The Junkers JU52 watch traces its roots to the historical airplane and adopts the corrugated metal sheet skin into the dial design. This is the single most important element that differentiates the Junkers watch from other watches.


ETA’s new caliber Valgranges A07.161 is the mechanical engine that drives the watch. ETA developed the Valgranges movement, based on the workhorse Valjoux caliber, to meet the growing demand for larger watches. Compared to ETA’s workhorse calibers, the 2824 and 2892 which are both 25.6mm in diameter, the 36.6mm diameter of the Valgranges allows the caliber to be cased inside larger watches without the use of oversized spacer rings.

The A07.161’s larger diameter allows the incorporation of a “big” date disc, providing legible date indication without the need for the magnifier on the watch crystal. In addition the caliber also provides the useful power reserve indicator function at the six o’clock position.


Model: Calibre Valgranges A07.161
Description: Mechanical movement with lever escapement, automatic winding
28’800 vibrations per hour (4 Hz)
16 1/2’’’
24 jewels
Diameter: 36,60 mm
Thickness: 7,90 mm
• hours, minutes, seconds
• power-reserve indicator
• date window
Index assembly: ETACHRON with fine rating adjustment
Power reserve: 48 hours

Being based on the legendary Valjoux caliber, the Valgranges A07.161 incorporates many of the Valjoux’s desirable features. However it also inherited the infamous Valjoux “wobble”, a minor point, but one worth noting.

As the photos below show, the movement finishing is satisfactory. The plates and bridges are decorated with circular graining or perlage pattern and the rotor is finished with geneva waves or cote de geneve decoration. Chemically blued screws are used in the throughout the movement.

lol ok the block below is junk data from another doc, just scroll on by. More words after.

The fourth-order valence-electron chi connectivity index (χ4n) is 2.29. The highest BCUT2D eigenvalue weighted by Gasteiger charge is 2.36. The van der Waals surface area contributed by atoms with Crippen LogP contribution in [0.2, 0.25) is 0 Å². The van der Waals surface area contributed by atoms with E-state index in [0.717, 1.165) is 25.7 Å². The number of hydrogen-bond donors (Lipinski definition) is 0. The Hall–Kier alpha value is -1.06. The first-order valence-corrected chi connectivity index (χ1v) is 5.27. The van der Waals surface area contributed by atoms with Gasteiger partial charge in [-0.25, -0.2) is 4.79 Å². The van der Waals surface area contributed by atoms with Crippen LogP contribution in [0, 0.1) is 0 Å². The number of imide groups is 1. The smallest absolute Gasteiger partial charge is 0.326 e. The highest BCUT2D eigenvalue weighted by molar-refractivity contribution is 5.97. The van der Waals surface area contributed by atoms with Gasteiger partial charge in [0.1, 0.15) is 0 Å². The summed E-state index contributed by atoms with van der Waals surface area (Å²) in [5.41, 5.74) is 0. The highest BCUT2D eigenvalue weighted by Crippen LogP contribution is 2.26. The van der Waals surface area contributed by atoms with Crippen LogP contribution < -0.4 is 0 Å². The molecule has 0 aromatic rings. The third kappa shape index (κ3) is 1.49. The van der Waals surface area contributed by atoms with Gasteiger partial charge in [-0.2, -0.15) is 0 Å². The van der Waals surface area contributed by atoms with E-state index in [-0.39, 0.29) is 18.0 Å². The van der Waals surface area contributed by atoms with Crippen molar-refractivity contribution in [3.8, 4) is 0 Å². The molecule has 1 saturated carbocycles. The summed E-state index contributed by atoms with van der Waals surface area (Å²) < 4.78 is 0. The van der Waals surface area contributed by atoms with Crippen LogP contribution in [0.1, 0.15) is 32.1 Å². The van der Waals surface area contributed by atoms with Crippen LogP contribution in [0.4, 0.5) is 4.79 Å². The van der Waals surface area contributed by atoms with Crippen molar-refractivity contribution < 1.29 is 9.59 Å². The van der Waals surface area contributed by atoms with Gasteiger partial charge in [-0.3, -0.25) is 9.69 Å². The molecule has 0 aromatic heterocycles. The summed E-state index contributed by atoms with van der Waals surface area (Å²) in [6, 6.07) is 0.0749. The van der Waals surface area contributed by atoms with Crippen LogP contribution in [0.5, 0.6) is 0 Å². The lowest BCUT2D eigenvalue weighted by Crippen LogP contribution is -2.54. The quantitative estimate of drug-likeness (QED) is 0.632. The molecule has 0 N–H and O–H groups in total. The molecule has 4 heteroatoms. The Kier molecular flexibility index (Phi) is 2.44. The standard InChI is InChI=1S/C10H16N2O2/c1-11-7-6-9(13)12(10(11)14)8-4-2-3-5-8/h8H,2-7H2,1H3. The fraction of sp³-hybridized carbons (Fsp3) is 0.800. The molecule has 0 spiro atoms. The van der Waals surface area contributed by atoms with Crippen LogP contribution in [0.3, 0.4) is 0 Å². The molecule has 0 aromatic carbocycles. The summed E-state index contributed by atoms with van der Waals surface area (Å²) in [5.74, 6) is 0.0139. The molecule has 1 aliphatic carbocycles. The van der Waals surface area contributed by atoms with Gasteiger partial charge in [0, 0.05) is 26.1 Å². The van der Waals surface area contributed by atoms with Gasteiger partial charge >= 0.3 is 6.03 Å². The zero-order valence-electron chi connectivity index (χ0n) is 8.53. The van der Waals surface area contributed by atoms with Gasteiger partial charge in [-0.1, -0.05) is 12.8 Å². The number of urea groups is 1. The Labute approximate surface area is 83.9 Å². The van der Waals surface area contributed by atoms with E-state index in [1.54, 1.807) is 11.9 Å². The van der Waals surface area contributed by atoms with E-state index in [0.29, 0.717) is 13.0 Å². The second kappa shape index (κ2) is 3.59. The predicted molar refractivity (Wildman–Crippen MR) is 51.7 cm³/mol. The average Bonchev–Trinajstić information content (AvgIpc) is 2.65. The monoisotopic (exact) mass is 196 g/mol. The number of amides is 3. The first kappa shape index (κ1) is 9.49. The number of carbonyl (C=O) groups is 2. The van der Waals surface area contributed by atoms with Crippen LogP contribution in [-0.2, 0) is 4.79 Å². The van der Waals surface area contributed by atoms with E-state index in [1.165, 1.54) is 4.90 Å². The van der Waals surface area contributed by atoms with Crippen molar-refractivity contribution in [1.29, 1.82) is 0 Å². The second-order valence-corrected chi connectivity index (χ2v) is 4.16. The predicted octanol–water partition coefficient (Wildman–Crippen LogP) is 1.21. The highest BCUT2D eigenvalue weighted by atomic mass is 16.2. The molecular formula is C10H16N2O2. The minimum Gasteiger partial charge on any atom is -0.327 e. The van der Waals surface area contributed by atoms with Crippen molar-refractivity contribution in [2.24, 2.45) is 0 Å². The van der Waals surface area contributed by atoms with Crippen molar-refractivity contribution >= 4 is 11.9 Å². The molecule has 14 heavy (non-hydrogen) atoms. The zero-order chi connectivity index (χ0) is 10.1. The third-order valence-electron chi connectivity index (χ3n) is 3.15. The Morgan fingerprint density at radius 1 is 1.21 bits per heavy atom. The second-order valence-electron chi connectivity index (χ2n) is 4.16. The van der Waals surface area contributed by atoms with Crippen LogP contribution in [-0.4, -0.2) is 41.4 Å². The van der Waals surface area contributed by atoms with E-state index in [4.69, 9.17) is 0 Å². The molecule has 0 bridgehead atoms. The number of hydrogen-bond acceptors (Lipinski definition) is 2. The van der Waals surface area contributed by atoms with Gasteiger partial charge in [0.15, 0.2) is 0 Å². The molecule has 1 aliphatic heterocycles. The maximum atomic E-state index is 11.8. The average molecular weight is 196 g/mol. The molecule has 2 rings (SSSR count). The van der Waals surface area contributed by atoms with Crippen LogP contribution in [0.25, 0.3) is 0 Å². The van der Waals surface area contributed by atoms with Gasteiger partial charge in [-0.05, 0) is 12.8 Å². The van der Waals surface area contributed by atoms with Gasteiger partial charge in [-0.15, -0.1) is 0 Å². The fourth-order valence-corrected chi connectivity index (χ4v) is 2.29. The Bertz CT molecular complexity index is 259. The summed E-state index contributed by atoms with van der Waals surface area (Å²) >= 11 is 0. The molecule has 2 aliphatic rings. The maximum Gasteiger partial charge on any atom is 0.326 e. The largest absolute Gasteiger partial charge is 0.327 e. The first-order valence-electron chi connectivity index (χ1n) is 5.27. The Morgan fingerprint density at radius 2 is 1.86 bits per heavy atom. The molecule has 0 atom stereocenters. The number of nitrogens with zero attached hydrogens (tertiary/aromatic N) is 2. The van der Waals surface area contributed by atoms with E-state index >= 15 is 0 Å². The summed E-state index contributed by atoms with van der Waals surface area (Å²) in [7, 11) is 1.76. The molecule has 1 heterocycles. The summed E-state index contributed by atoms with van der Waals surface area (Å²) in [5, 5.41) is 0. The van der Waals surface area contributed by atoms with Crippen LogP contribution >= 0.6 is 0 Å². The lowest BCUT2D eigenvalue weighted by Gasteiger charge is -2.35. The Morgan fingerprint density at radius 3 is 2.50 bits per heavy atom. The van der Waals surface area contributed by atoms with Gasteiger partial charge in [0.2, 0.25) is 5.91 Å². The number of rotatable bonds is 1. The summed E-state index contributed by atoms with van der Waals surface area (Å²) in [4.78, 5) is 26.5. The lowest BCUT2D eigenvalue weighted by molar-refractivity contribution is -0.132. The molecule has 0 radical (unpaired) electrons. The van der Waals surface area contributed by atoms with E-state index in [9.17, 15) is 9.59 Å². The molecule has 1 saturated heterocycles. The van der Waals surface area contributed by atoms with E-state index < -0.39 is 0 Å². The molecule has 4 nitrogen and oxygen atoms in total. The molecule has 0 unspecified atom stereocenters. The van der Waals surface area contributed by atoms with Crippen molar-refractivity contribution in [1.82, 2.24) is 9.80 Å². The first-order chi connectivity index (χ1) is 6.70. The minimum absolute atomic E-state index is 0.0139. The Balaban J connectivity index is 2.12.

The case is 42mm in diameter and 15mm thick. Lug to lug the watch measures 49mm. It is made of stainless steel with a matt brushed finish. The screwed-in case back comes with a display glass which gives a clear view of the Valgranges A07.161 movement. The watch is rated to 5 ATM water resistance.


The watch is equipped with a scratch resistant sapphire crystal. The sapphire crystal is slightly domed but unfortunately is not AR coated.

Dial & Hands

The large dial is white and legibly printed with arabic numeral hour markers (less the numbers 3, 6 and 9). There is an outer ring lined with the minute markers in 5 minute increments. The dial itself is engraved with a corrugated metal sheet finish inspired by the corrugated metal skin on the Junkers JU52. The Junkers label and logo are located below the twelve o’clock position. At the nine o’clock position is printed “Iron Annie JU52”. A big date window is located at the three o’clock position. The large diameter of the Valgranges caliber allows the date window to be placed right at the edge of the dial. The power reserve indicator is situated at the six o’clock position, and below that is the finely printed “Made in Germany” label. The hour markers are not coated with luminescent material which will be a point of concern if one needs to read the time in the dark.

The hour, minute and second hands are rightly proportioned and are painted deep blue. The hour hand reaches to the arabic numeral hour markers and the minute hand is long enough to reach the outer minute markers.